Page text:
“Let There Be Light” indeed. The beat by Kanye West and hook by Tre Williams may set the tone, but it’s Nas who makes the track all his own with this declaration – I’m the fucking man, case closed. If hip-hop isn’t braggadocious, what is it? Going back to conception, coming up in stunted growth spurts, fumbling and reaching towards maturity with one step forward and occasionally two back, the one thing hip-hop has always been all along is cocky and self-assured, ever since the bang bang boogey up jumped the boogey to the rhythm of a boogedy beat. What you hear is not a test, Nas is rapping to the beat. His swagger and self-confidence on this CD are as old and proven as hip-hop itself, and the greatest thing about that kind of belief in yourself is there’s no limit to the great achievements you can reach. Did Michael Jordan ever doubt he’d make the last second jump shot? Does Tiger Woods ever think he’s going to miss the green on the 18th? They are great because they expect to be, and know deep down in their heart and soul success is destiny and failure is not an option. Tell ’em Nas – tell us why we “Can’t Forget About You”:

“So I will light a cigar in the corridor of the crib
Pictures on the wall of all the things that I did
All the money and fame, 8 by 10’s
of the whole Rat Pack inside of a big frame
Collidin with big names that could’ve made your career stop
All that, and your man is still here and I’m still hot
Wow, I need a moment y’all
See I almost felt a tear drop
When was the last time you heard a real anthem
Nas, the millionaire, the mansion
When was the last time you heard your boy Nas rhyme
Never on schedule, but always on time
Can’t forget about the old school, Bam, Cas, Melle Mel, Flash
Rocksteady spinnin on they back
Can’t forget when the first rap Grammy went to Jazzy, Fresh Prince
Fat Boys broke up, rap hasn’t been the same since
So irregular, how it messed you up
when Mr. T became a wrestler
Can’t forget about Jordan’s retirement
The shot Robert Horry to win the game in the finals kid
Some things are forever, some things are not
It’s the things we remember that gave the world shock
They stay in a place in your mind so snug
Like who the person was with whom you first make love”

And there it is – Will.I.Am can produce it, Chrisette Michele can sing on it, but only the seemingly effortless flow Nas displays and how tightly spun his wordplay is can weave it into the tapestry of music that like the Nat King Cole track that inspires this song is truly “Unforgettable.” At the darkest hour, when hip-hop had seemingly been abandoned to commercialism and cultural rape, Nas came back to say FUCK ALL THAT SHIT, WATCH HOW I DO IT AND LEARN SOMETHIN’. Far from hip-hop being dead, Nas has proven on this CD that it’s alive and well. It’s bizarre to even single out individual tracks on this album because every one is a masterpiece in its own right. The pounding L.E.S. and Wyldfyer opener “Money Over Bullshit” mixes old school scratches with modern day Queensbridge intensity that’s undeniable, and it’s only the first stop on a long road where every turn raises your expectations and then meets them. When Nas boldly states “You Can’t Kill Me” he’s speaking for himself AND the culture, and when he vows to “Carry on Tradition” he makes it clear that as long as he’s alive, hip-hop’s never dead and never could be.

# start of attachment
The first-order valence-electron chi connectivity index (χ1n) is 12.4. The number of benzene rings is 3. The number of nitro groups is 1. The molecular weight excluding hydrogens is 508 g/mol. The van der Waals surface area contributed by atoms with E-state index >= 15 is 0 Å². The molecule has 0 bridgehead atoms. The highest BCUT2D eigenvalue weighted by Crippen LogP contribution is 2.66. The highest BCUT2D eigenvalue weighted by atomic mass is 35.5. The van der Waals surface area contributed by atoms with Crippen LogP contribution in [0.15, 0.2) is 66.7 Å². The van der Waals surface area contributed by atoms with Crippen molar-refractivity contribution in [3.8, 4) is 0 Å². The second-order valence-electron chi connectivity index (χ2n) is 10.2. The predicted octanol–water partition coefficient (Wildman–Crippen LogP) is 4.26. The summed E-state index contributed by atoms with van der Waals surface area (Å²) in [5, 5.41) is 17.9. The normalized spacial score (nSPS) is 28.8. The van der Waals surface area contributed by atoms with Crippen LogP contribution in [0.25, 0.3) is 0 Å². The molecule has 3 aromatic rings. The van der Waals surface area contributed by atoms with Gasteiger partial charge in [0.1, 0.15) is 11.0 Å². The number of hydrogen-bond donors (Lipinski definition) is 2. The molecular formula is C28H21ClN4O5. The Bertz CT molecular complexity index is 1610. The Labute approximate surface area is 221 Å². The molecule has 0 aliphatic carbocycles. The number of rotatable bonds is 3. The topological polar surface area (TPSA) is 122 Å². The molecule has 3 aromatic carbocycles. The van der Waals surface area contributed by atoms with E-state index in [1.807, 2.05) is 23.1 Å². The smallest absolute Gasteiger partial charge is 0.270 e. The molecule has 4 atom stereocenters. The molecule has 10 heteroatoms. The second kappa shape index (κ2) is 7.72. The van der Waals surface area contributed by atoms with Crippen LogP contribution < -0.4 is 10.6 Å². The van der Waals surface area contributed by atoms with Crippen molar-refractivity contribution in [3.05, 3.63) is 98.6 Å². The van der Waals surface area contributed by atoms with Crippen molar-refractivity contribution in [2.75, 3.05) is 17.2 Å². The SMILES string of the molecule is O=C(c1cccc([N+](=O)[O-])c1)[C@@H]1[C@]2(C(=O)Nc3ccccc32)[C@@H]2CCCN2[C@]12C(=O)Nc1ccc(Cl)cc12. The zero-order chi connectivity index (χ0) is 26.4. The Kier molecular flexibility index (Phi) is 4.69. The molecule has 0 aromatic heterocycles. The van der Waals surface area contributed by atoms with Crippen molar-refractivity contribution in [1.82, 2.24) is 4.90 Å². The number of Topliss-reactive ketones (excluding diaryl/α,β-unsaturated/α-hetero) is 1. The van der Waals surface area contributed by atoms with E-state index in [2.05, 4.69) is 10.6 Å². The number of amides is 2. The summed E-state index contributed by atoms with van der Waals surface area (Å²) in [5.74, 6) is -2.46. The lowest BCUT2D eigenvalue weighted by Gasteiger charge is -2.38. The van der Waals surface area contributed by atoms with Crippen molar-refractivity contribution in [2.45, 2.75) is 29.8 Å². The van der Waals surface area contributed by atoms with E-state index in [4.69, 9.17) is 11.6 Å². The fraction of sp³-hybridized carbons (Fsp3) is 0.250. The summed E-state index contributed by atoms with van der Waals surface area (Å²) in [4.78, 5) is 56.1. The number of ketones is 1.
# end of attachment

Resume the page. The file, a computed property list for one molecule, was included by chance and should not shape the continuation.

The guests add on but never take away the focus from Nas. Jigga shares an epic beat with him on “Black Republican” but can’t outshine him, Kanye West is “Still Dreaming” but Nas has an even bigger dream of success than he does, and even Snoop Dogg and The Game find that to “Play On Playa” means getting outhustled by one of hip-hop’s best “Hustlers.” Take it from acapella closer “Hope,” Nas says it best when he says it like this: “Ain’t got nuttin to do with old school, new school/Dirty South, West coast, East coast/this about us, this our thing/knahmsayin this came from the gut, from the blood, from the soul.” That’s why even though he’s holding a black rose on the album cover, it’s not a funeral you’re attending on “Hip Hop is Dead,” it’s a wake. Nas has made a passionate album to reawaken your love of the art and if your heart isn’t thumping in your chest by the end then it’s not hip-hop that’s dead, it’s you.

Nas :: Hip Hop Is Dead